After the inlet baflles have been properly installed, an outlet bafiie 88 is installed in the same manner on the support 44 surrounding the outlet openings 42. The outlet baffle 88 is of the same construction as the inlet bafile except that its vertical wall portion 90 is semicircular in cross-section and extends parallel to the vertical sides of the portion 14. The inlet baflie 88 is also provided with an opening 76' in its top.

After the inlet baffles are installed on the top portion 14, the top portion is then installed on the bottom portion 12 as shown in FIGURE 2. The bottom edge of the top portion 14 is provided with a circular groove 94 of generally U-shaped cross-section however, the opposite side walls of the groove 94 are provided with triangular, sawlike teeth or ribs 96 which extend circumferentially around the inner walls of the groove 94. The upper surface 98 of the bottom portion 12 is provided with an integral circular flange 100 whose outer surfaces are provided with a plurality of sawlike teeth or ribs 102 adapted to mate with and extend between the ribs or teeth 96. The cross sectional shape of the flange 100 is exactly the same as the cross sectional shape of the groove 94. Thus, when the top portion 14 is forced down upon the bottom portion 12 as shown in FIGURE 2, the circular flange 100 is forced into the groove 94, thereby spreading the sides of the groove and permitting the teeth 102 and 96 to interlock thereby causing the top and bottom portions of the tank to be securely locked together.

After the top portion 14 is installed, an outlet or a drainage pipe 184 is connected to the flange 36 containing the opening 42. Each flange 36 has an inner groove containing an O-ring seal 105 which snaps within a circular recess in one end of the pipe 104 when the pipe is pushed into the flange. The outlet or drainage pipe is provided with a plurality of slots or drainage ports An inlet pipe 108 is connected to the inlet flange 36' by means of a flexible pipe joint 110 comprising a flexible fiber glass bellows 112 integrally connected at its ends to annular flanges 114 and 116. The annular V-shaped spaces between the inner surfaces of the walls of the bellows are filled with a resilient filler 118. The annular flanges 114 and 116 are provided with concentric annular grooves semicircular in cross-section which contain an O-ring seal identical to seals 105 that are constructed of butyl rubber. In a similar manner, one end of pipe 188 and the flange 114 are provided with annular grooves semicircular in cross-section which contain a butyl rubber O-ring 122.

In operation, the raw sewage flows through pipe 108, through inlet opening 40 into the upper portion of tank 10. The sewage strikes the vertical wall 80 of the baifle 72 and falls downwardly over the corrugated surfaces of the baflle whereupon bumping of the solid pieces of sewage over the ridges 86 causes these pieces to be broken into small particles. These particles and the other solid portions of the sewage settle by gravity to the bottom of the tank to form a sludge 124. The sludge 124 is decomposed over a period of time by bacteria to form a liquid 126 and eventually is forced through the outlet baffle 88, outlet opening 42 and into the drain pipes 104 which are normally a foot or so below the surface of the ground. The decomposed sewage then passes through the openings 106 in the pipes 104 whereupon it is absorbed into the earth.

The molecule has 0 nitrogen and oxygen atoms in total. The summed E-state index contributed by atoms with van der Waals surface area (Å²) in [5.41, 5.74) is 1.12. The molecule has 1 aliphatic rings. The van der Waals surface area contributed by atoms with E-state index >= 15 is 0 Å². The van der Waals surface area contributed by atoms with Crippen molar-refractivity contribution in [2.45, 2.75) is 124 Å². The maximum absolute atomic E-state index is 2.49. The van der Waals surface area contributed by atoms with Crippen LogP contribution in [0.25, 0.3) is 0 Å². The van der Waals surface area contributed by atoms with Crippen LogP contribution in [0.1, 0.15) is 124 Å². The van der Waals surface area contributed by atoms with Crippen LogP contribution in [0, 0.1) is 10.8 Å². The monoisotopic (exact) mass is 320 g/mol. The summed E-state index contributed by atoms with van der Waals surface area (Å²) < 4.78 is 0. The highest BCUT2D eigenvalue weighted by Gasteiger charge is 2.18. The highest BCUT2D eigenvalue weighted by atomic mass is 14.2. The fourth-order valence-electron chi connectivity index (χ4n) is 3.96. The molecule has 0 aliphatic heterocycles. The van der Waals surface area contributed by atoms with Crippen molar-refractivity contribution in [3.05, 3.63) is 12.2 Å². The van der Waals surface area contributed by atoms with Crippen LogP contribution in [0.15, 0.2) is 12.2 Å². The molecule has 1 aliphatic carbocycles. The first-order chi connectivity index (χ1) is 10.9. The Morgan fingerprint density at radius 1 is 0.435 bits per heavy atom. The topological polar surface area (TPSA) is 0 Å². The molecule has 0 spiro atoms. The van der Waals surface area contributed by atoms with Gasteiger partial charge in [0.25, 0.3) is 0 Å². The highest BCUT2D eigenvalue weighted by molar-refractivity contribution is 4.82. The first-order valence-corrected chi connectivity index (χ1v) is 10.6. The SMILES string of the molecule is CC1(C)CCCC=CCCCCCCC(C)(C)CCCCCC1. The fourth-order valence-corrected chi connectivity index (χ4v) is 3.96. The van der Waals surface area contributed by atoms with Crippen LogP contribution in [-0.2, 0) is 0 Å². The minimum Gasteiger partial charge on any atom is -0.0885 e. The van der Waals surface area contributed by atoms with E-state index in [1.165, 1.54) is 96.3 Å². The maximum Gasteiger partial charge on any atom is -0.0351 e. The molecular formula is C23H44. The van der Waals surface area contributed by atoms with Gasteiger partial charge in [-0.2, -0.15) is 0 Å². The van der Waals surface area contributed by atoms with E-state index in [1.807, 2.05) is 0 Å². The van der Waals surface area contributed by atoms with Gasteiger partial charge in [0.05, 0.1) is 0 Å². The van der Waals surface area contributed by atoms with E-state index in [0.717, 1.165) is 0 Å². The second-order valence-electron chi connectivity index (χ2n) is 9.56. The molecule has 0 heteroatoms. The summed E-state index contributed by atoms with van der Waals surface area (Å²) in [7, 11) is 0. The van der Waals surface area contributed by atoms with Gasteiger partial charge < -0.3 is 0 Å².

The covers 30 are directly over the openings 76 and 76' in the baffles whereupon removal of these covers permits the baflle to be inspected, repaired or cleaned. Removal of the central cover 28 permits the sludge or liquid to be pumped from the tank and also permits access to the interior thereof for other purposes.

Depending on the relative locations of the inlet pipe 108 and the drain field for the septic tank, any one of the annular flanges 36 or a plurality of these flanges may be connected to the outlet pipes 104.

Since the septic tank is composed of fiber glass impregnated with resin, it is of light weight, very strong, highly flexible and easy to repair. This permits the tank to be easily transported, easily installed, and substantially eliminates all maintenance, since the tank is corrosionproof. The flexible pipe joint 110 permits misalignment between the pipe 108 and the flange 36' thereby simplifying the installation of the pipe.

The foregoing is considered as illustrative only of the principles of the invention. Further, since numerous modifications and changes will readily occur to those skilled in the art, it is not desired to limit the invention to the exact construction and operation shown and described, and accordingly all suitable modifications and equivalents may be resorted to, falling within the scope of the invention as claimed.

What is claimed as new is as follows:

1. A sewage tank comprising a hollow container enclosing a fluid chamber and composed of fiber glass reinforced waterproof resin material, said container including a top portion, the top portion including a roof, and a bottom portion, spaced inlet and outlet passage means formed in said top portion below the roof, said top portion and said bottom portion having abutting edges connected together by interlocking means, said interlocking means comprising a flange on one of the edges fitting within a groove in the other edge, said flange and groove having internesting teeth, said outlet passage means including circular indentations defining knockout plugs, said inlet passage means including a hollow flexible bellows adapted to be connected to an inlet pipe, said inlet and outlet passage means including ports through the side of said container, vertically extending semicircular bafiles within said chamber and extending over one end of each of said ports, the battle over the inlet passage means being corrugated so as to break up solid pieces of sewage into small particles.